Taste and See: Humble service

DSC00572.jpgJames and John, the sons of Zebedee, approached Jesus. ‘Master,’ they said to him ‘we want you to do us a favour.’ He said to them, ‘What is it you want me to do for you?’ They said to him, ‘Allow us to sit one at your right hand and the other at your left in your glory.’ ‘You do not know what you are asking’ Jesus said to them. ‘Can you drink the cup that I must drink, or be baptised with the baptism with which I must be baptised?’ They replied, ‘We can.’ Jesus said to them, ‘The cup that I must drink you shall drink, and with the baptism with which I must be baptised you shall be baptised, but as for seats at my right hand or my left, these are not mine to grant; they belong to those to whom they have been allotted.’

When the other ten heard this they began to feel indignant with James and John, so Jesus called them to him and said to them, ‘You know that among the pagans their so-called rulers lord it over them, and their great men make their authority felt. This is not to happen among you. No; anyone who wants to become great among you must be your servant, and anyone who wants to be first among you must be slave to all. For the Son of Man himself did not come to be served but to serve, and to give his life as a ransom for many.’

Gospel for the 29th Sunday in Ordinary Time
Mark 10:35-45

Mark rather specialises in showing up the 12. Tradition has it, of course, that Mark simply re-presents the stories that Peter told against himself and the others, about how they  learnt to be free to serve the one they came to know to be Lord.

The learning continues in the Church, and in each of her members. Or at least it needs to, for so often we are so full of ourselves that there is no space for love of God and love of neighbour.

  • What would fill your heart and mind, and displace the Lord, if you let it?

 

‘The penny drops. Or does it?’ Stained glass. Holy Trinity, Stratford upon Avon. (c) 2014.

Taste and See: Eternal love and care

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May your love be upon us, O Lord, 
as we place all our hope in you.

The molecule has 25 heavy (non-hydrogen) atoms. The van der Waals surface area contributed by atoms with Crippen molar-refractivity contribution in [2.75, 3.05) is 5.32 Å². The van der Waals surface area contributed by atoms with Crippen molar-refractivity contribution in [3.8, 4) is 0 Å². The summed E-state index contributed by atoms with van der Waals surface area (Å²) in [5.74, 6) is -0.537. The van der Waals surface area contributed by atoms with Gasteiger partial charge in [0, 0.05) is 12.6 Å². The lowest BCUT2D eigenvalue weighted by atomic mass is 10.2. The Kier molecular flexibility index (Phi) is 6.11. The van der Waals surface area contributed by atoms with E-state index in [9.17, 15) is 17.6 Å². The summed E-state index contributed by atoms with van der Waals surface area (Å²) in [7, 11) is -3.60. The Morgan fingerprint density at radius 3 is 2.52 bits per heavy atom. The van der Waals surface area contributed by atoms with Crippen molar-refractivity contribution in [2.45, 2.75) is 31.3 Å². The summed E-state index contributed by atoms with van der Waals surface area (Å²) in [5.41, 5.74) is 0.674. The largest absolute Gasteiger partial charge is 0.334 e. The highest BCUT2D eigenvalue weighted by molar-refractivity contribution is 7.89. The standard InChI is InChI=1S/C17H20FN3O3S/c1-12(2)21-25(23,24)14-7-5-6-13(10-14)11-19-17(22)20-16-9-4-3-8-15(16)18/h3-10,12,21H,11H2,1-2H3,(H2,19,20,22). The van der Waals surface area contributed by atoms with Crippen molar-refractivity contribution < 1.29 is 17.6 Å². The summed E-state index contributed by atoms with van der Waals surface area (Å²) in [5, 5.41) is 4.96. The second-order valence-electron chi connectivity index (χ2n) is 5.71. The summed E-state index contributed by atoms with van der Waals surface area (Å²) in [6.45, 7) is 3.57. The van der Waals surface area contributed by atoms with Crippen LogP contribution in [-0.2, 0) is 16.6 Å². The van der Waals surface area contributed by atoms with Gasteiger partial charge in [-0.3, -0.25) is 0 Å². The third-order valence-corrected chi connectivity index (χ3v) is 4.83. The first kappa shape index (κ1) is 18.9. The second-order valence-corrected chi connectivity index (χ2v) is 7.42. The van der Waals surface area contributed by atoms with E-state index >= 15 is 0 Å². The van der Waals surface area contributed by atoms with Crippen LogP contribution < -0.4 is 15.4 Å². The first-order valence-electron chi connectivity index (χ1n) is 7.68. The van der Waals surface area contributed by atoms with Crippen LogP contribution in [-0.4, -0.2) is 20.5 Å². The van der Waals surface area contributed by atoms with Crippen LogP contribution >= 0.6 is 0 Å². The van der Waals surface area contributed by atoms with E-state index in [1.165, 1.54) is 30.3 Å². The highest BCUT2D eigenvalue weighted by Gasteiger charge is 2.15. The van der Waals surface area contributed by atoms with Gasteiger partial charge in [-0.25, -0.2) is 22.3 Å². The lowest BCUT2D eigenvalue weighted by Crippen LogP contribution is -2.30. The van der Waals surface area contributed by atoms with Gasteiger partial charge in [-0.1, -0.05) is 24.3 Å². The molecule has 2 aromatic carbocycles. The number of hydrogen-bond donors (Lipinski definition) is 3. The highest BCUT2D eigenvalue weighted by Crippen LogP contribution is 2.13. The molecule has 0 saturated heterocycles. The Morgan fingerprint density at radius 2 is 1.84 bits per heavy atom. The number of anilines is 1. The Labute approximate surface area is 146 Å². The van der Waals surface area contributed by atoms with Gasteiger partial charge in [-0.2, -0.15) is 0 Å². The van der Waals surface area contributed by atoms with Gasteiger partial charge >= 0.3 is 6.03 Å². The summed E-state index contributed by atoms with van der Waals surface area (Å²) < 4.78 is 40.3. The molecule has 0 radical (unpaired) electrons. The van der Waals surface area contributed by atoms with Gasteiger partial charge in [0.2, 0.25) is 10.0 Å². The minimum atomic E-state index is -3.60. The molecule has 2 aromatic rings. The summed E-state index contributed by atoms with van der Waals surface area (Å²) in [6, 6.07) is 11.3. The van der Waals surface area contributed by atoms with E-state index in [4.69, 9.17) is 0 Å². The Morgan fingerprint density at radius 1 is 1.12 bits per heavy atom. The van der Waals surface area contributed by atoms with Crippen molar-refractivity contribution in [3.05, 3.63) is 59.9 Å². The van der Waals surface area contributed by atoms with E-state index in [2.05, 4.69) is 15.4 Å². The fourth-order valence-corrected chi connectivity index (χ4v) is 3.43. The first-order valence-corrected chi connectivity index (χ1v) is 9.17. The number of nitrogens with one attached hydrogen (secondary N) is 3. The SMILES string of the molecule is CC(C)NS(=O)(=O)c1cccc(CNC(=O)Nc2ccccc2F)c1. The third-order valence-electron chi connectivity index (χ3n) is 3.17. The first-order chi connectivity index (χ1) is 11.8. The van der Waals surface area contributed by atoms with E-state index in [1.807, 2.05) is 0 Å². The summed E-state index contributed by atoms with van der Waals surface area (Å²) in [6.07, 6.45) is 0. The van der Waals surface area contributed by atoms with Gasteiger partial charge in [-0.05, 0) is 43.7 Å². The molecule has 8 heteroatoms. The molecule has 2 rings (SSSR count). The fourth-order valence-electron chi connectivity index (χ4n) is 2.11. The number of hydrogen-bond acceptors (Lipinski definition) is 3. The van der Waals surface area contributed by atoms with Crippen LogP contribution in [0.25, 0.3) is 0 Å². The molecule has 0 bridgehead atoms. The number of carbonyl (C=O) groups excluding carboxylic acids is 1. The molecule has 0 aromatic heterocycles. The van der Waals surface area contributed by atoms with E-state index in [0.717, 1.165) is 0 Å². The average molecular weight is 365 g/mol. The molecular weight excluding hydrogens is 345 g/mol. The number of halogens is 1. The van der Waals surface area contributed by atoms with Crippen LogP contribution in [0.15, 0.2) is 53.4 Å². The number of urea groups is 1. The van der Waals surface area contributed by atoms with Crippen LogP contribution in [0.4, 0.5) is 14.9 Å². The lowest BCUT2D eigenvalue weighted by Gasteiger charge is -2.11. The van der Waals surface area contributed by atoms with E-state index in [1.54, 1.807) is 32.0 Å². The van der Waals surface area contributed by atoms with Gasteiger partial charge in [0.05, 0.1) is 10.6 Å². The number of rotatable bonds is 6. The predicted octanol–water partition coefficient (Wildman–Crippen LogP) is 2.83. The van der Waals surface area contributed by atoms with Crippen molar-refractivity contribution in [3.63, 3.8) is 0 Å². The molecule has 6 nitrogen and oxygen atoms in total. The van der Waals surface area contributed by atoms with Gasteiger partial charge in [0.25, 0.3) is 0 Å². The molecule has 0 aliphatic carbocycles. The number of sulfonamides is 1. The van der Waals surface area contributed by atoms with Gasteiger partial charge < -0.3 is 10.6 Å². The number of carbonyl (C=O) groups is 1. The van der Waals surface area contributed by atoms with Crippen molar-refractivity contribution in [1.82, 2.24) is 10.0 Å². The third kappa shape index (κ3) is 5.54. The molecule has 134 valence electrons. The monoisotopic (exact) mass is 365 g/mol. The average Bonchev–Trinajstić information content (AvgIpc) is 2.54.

The word of the Lord is faithful
and all his works to be trusted.
The Lord loves justice and right
and fills the earth with his love.

The Lord looks on those who revere him,
on those who hope in his love,
to rescue their souls from death,
to keep them alive in famine.

Our soul is waiting for the Lord.
The Lord is our help and our shield.
May your love be upon us, O Lord,
as we place all our hope in you.

Responsorial Psalm for the 29th Sunday in Ordinary Time
Psalm 32(33):4-5,18-20,22

Faith and trust in God develops in this life. In the ups and downs of our experiences.

In his constancy, and as we appreciate the horizon of love and compassion that extends far beyond the immediate moments of our passions, we learn to place trust in God, and to have faith in him.

The final act of faith we can make, in our worldly life, is at the moment of death: ‘Into your hands I comment my spirit.’

Cemetery, Aix en Provence. (c) 2006, Allen Morris

Taste and See: The Light

 

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The Lord has been pleased to crush his servant with suffering.
If he offers his life in atonement,
he shall see his heirs, he shall have a long life
and through him what the Lord wishes will be done.
His soul’s anguish over,
he shall see the light and be content.
By his sufferings shall my servant justify many,
taking their faults on himself.

First reading for the 29th Sunday in Ordinary Time
Isaiah 53:10-11

The good life is often hard and can seen to choke life from us.

Yet the good life, through God’s grace leads us to eternal life and light, healing and wholeness.

These blessings are not what justifies the good life – love alone does that. But these blessings are real and surely welcome: love rewards love!

Carving, Exhibition of Funerary Art, Alexander Nevsky Monastery, St Petersburg, Russia.  (c) 2015, Allen Morris

Speak Lord: from your pain and love

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The Lord has been pleased to crush his servant with suffering.
If he offers his life in atonement,
he shall see his heirs, he shall have a long life
and through him what the Lord wishes will be done.
His soul’s anguish over,
he shall see the light and be content.